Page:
It’s hard going running a venue these days. (The problems facing small music venues nationally are well documented with lots of heavy duty national media coverage on this in recent months.) Small venues spring up all the time around the country but many swiftly go to the wall. There are problems. Licensing laws, bills to pay, sometimes very large ones sprung by utilities companies who care not what something is but how they can maximise their own shareholder driven revenue and the club along with many other small businesses is not immune to such harsh realities. With hands tied by public protection laws it is now particularly difficult to put on the important lifeblood of new music, the local sixth form scene…
“I have to be very careful. A complaint from a member of the public about underage drinking can lead to all manner of problems I deal with all sorts of situations and responsibility does not end at the door of the venue, we are located in a residential area.”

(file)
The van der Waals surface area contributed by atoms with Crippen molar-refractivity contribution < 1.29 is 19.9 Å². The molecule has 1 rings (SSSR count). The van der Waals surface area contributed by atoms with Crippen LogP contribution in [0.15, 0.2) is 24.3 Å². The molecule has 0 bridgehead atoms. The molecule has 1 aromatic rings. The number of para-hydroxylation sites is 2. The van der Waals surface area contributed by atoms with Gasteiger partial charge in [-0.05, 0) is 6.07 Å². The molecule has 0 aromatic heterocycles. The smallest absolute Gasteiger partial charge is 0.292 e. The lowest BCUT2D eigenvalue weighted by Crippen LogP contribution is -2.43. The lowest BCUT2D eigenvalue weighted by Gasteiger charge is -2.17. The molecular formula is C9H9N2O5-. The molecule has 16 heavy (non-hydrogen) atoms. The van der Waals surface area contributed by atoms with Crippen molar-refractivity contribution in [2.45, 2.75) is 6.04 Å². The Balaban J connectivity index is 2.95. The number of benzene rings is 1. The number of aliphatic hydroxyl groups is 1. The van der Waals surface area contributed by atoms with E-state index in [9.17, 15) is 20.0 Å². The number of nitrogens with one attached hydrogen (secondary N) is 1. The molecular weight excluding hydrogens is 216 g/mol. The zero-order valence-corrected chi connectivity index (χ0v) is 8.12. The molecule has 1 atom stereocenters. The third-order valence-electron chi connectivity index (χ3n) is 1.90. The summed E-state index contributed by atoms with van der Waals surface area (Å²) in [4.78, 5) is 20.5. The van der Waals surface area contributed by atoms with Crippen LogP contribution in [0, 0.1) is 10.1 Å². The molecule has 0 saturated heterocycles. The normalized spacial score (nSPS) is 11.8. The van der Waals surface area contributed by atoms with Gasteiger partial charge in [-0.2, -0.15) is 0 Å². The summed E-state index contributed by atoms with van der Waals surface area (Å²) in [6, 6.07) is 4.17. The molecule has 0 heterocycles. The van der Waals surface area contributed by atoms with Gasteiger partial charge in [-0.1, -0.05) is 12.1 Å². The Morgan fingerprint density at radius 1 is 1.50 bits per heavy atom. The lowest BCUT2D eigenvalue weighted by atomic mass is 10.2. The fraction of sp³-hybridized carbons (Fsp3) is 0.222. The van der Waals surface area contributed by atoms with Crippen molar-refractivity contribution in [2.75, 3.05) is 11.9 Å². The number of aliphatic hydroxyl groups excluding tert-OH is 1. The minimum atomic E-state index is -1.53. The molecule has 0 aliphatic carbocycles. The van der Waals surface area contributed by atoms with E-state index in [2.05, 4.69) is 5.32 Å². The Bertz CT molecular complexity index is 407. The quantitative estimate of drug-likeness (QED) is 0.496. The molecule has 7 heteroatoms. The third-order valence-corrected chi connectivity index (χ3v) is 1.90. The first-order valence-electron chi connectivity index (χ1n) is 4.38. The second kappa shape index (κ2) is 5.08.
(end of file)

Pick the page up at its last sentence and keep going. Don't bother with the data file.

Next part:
I ask Paul if he’s ever thought of a more stable and secure existence?
“At the peak of my powers I found myself able to interact effectively at any level within the music industry and did that. Certainly there were opportunities but I always stepped back up to The Adelphi because it was by far the most important and irreplaceable thing. With bands like Kingmaker and Fonda, I took them on solely with the intention of setting them up, and those initiatives were very successful. I even pretended to be a record company once and was very proud of the achievement. We put a great team together”.
So The Adelphi remains a major and irreplaceable hub of the local music scene.
“Certainly I consider it to be an awesome music venue and all round performance space with a unique and welcoming atmosphere. I love it to bits.”